Proponents of the use of ASL in education have a different perspective. For these *Typically, signed expressions are represented in ALL CAPS. individuals, consciously designed signing systems are coding systems NOT linguistic systems. ASL meets all requirements of a language (Lucas & Valli, 1992; Slobin, 1973; Stokoe, 1992). As a language, ASL is visual-gestural in nature and as such, is bound by the principles of visual communication (Gee & Goodhart, 1985; Crystal, 1987; Valli & Lucas, 1992) to which many deaf students are most naturally suited (Reeves, Wallenhaupt, Caccamise, 1995). Conversely, the designed signing systems are codes that are bound by neither the requirements of a language nor the principles of visual communication. Because of this, interaction based on these codes may not represent communication in English and as such may not achieve the English literacy sought by teachers of the deaf.

During the last twenty years, a combination of spoken English and signed English using a designed signing system has been used with deaf students. Paul and Quigley (1994) cite six studies, all of which include that the average deaf high school graduate reads at the fourth grade level. This argues that the designed signing systems, then, may not be successful "when success is defined as empowering deaf students leaving school with literacy and general knowledge at or near the level attained by their hearing peers" (Stokoe, 1992). Indeed, the data suggest that designed systems are not working in educational programs. However, the effectiveness of ASL as an alternative approach for achieving literacy has not been explored as extensively in the literature.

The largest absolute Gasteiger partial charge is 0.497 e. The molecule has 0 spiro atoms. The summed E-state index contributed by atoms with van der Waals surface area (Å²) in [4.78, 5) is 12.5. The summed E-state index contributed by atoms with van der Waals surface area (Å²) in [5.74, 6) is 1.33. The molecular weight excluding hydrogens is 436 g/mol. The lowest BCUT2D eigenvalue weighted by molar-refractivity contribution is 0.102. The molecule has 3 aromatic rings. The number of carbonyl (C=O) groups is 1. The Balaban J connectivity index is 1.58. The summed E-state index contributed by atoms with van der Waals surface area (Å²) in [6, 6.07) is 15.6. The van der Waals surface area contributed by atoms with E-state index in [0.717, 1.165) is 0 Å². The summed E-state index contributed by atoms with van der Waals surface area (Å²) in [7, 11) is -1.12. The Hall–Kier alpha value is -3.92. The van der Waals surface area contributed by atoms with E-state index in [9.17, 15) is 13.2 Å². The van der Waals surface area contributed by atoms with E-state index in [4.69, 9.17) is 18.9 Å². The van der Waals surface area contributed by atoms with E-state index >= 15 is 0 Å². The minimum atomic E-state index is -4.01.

Schick and Gayle (1995) hypothesized that deaf children would show a preference for a "natural visual language" such as ASL if it were used for instruction. To test the hypothesis they presented stories to deaf children in one of three sign systems and examined the "quantity and quality" of the children's participation. They found that twice as many interactions were recorded for the ASL stories than for the Signed English stories. However, their findings were related to the interest level of the students rather than their comprehension level. Andrews, Winnograd, and DeVille (1996) examined comprehension level. The researchers presented written English fables with either an ASL or Signed English preview and evaluated the students' comprehension. Their findings indicate a significant increase in student understanding when the ASL preview was paired with the fable.

In summary, in the studies of ASL and of consciously designed systems, a preponderance of the research focus has been on:

a) Establishing ASL as a language.
b) Establishing one of the designed systems as effective in visually transmitting English to deaf students.
c) Refuting the efficacy of designed systems in visually transmitting English to deaf students.
Few of the studies focused on determining the efficacy of ASL in an educational setting.

Because literacy in the U.S. means the ability to fluently read and write English and because the data suggest that designed sign systems in educational settings have not provided deaf students with that level of literacy, the purpose of this study is to compare ASL to one of the designed systems (Exact Signed English). Specifically, stories (both in ASL and ESE) will be presented to a profoundly deaf, non-signing preschool student. At the end of each story, the student's comprehension will be tested by orally presenting a set of questions at the end of each story. The child's level of comprehension will be used to evaluate each system's ability to convey information.